I remember the time I came out to my family. I had to. There was no other way. I could not live the way I was. Almost a double life. It does not work this way and it should not. I did not want to go through having to lie every time I had to step out or make any random excuse. More than this I guess, I wanted to live my life on my own terms. I did not know how it would be at eighteen though. Today I know better and also am aware that maybe our country has miles to go before homosexuality is accepted in all walks of life, without looking at it as something "queer" or "odd" or "different". We think we are okay with it. We almost would like to believe it. The story is however different. There are so many friends I know of who would never want their children to be gay. They cannot fathom that and they are okay with me being who I am. Which makes me think: Are they really okay? Would they even let me close to their children? And it was at this time, I read a book which made perfect sense to me and was a right read at that time - "On Being Different" by Merle Miller.

At the same time, it was not easy for the gay community back in the 70s, living in the United States of America. It was looked down upon. People were losing their jobs if out of the closet. There were no gay rights to speak of. In short, it was either treated as something that did not exist or something that existed but more as a mental disease than love between same genders. Merle Miller, an American writer, and journalist then decided to retaliate against an article written by Joseph Epstein for Harper's Magazine called, "The Struggle for Sexual Identity", in which Epstein publicly lashed out against homosexuals. Miller did not understand the article and why the hatred against homosexuals.
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Format: Kindle Edition
A short and quick read, it gives a good perspective on the progress of LGBT acceptance in the US. The essay in itself is very interesting, and reading the additional comments and stories adds a lot. Being gay, I'm versed in LGBT history but this book was still worth the while. I'd definitely recommend anyone to read this to get an insight. Much better than The Cross in the Closet, a book with similar aspirations that I read just after this.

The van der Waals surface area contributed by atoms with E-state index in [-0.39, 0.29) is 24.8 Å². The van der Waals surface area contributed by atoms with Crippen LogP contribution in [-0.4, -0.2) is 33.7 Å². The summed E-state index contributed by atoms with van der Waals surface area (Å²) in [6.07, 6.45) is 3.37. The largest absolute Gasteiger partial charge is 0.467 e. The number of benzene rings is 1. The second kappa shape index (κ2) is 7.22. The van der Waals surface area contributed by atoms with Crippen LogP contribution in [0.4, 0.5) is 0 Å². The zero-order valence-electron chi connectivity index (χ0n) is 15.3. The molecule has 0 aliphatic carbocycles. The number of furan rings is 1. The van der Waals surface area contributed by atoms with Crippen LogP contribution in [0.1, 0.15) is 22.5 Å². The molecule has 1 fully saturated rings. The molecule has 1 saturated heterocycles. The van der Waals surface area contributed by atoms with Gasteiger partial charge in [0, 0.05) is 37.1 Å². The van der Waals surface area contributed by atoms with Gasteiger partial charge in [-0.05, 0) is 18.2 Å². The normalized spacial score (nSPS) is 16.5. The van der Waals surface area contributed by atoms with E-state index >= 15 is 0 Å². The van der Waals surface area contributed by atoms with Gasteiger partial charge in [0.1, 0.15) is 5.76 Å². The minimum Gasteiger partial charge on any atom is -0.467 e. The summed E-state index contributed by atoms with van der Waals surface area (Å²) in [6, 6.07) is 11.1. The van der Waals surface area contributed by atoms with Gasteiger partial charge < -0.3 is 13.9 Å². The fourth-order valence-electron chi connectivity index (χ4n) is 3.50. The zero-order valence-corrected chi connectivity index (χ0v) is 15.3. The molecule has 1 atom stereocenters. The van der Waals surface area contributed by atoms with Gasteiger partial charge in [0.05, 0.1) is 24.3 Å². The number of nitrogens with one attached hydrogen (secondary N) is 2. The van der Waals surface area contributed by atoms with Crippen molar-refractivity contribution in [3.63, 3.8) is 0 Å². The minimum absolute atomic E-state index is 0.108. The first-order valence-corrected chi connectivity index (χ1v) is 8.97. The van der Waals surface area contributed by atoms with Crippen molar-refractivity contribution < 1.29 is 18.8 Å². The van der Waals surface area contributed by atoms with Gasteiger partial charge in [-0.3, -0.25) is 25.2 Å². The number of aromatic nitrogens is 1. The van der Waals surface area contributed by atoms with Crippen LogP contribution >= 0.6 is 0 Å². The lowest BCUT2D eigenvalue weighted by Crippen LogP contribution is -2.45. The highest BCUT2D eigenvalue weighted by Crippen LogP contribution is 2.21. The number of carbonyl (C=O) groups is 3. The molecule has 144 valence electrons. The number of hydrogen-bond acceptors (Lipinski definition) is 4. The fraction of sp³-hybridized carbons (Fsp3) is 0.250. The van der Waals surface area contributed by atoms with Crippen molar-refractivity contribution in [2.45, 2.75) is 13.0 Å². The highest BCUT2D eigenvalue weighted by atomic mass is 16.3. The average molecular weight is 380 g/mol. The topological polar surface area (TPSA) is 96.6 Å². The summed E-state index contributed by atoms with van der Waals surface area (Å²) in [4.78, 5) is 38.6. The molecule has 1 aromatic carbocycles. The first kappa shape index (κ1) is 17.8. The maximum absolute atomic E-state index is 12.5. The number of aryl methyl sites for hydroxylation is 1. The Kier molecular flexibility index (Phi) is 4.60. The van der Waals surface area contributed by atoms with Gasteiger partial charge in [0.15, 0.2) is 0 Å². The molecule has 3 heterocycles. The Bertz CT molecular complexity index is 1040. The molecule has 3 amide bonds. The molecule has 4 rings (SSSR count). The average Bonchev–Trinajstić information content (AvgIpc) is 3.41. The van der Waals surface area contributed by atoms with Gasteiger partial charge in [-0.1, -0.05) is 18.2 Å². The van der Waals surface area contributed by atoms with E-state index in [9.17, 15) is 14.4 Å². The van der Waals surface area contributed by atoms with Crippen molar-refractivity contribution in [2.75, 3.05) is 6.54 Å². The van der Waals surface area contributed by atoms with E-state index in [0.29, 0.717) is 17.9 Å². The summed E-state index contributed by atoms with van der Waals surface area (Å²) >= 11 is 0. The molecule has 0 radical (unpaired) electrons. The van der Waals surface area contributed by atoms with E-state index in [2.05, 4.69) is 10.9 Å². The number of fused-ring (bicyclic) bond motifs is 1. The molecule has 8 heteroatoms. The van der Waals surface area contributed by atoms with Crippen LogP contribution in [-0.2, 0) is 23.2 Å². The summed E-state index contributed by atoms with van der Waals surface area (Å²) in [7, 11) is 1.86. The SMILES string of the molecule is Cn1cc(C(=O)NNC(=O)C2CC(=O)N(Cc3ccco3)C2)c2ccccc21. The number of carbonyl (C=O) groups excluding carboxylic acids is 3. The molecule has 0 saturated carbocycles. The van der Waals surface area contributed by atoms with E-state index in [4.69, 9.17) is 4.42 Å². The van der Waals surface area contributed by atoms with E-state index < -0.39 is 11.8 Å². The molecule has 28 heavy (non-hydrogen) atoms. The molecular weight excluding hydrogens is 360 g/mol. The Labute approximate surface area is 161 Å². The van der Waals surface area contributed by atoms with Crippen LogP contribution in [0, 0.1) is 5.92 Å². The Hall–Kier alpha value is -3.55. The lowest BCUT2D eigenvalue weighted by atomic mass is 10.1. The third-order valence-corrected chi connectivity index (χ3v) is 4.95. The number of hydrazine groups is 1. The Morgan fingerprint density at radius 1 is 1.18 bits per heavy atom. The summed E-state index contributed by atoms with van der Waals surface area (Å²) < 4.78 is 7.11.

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Format: Paperback
Climb into your literary "time capsule," and journey back to a time when the Stonewall uprising was still a topic of discussion, and Patricia Nell Warren was about to release a groundbreaking gay romance novel called "The Front Runner."

Originally an essay in New York Times Magazine in 1971, "On Being Different" was one of the first books that specifically addressed being gay in (then) modern America, addressing the homophobic stereotypes of that era, as depicted in magazine articles and films of the day. It also provided insight into the work of the Gay Activist Alliance (GAA), a group that began the fight for equal civil rights that - sadly - continue now, more than forty years later.

In this reissue edition, the foreword by Dan Savage and the afterword by Charles Kaiser put the late author's work into perspective, as something that has affected their own work as gay authors and activists. An important and vital addition to your library. Five stars out of five.

- Bob Lind, Echo Magazine
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Format: Paperback
This is a slender volume filled with good writing, including a contemporary introduction by Dan Savage. The bulk of the book is Miller's 1971 New York Times Magazine essay, which was written in response to a blatantly homophobic article in another prominent publication.

It's interesting to read Miller's essay (and his afterword) from a modern-day perspective. Parts of it were true back in the early 70s, but are no longer so today; other parts are, sadly, as true today as they were back then. Miller's essay is followed in this book by an afterword by Charles Kaiser, which may give some perspective to younger readers. His afterword begins:

"If you were born after 1970, I think it is nearly impossible to imagine how it felt to open up The New York Times Magazine on a Sunday morning in January 1971 to discover a deeply personal and beautifully written piece in defense of homosexuality. Nothing like this had ever been printed in a newspaper like the Times before."

Whether you pick up this book for its historical place in the gay rights movement or because you want to read evocative and incisive prose that applies to gay civil rights today, this edition of Merle Miller's essay is an exceedingly worthwhile read.